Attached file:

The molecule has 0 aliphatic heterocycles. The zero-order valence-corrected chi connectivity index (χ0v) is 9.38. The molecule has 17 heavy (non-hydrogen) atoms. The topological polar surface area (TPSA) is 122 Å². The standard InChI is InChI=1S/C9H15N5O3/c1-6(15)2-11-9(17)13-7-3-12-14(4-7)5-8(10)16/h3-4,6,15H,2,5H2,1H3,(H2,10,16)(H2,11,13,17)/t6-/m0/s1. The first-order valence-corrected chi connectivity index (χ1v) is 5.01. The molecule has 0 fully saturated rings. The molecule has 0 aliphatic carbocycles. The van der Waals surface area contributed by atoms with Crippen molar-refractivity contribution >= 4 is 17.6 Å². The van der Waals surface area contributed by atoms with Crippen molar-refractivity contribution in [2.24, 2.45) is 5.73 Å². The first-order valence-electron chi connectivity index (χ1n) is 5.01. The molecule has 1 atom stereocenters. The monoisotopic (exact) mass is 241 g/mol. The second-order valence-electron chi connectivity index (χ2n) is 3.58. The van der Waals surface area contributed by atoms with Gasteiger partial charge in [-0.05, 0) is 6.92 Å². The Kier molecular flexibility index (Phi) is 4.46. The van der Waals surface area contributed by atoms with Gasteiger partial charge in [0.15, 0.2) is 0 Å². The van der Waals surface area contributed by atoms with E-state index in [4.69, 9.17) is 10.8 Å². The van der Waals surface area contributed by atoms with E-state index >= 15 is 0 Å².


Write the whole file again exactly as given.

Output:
The molecule has 0 aliphatic heterocycles. The zero-order valence-corrected chi connectivity index (χ0v) is 9.38. The molecule has 17 heavy (non-hydrogen) atoms. The topological polar surface area (TPSA) is 122 Å². The standard InChI is InChI=1S/C9H15N5O3/c1-6(15)2-11-9(17)13-7-3-12-14(4-7)5-8(10)16/h3-4,6,15H,2,5H2,1H3,(H2,10,16)(H2,11,13,17)/t6-/m0/s1. The first-order valence-corrected chi connectivity index (χ1v) is 5.01. The molecule has 0 fully saturated rings. The molecule has 0 aliphatic carbocycles. The van der Waals surface area contributed by atoms with Crippen molar-refractivity contribution >= 4 is 17.6 Å². The van der Waals surface area contributed by atoms with Crippen molar-refractivity contribution in [2.24, 2.45) is 5.73 Å². The first-order valence-electron chi connectivity index (χ1n) is 5.01. The molecule has 1 atom stereocenters. The monoisotopic (exact) mass is 241 g/mol. The second-order valence-electron chi connectivity index (χ2n) is 3.58. The van der Waals surface area contributed by atoms with Gasteiger partial charge in [-0.05, 0) is 6.92 Å². The Kier molecular flexibility index (Phi) is 4.46. The van der Waals surface area contributed by atoms with Gasteiger partial charge in [0.15, 0.2) is 0 Å². The van der Waals surface area contributed by atoms with E-state index in [4.69, 9.17) is 10.8 Å². The van der Waals surface area contributed by atoms with E-state index >= 15 is 0 Å².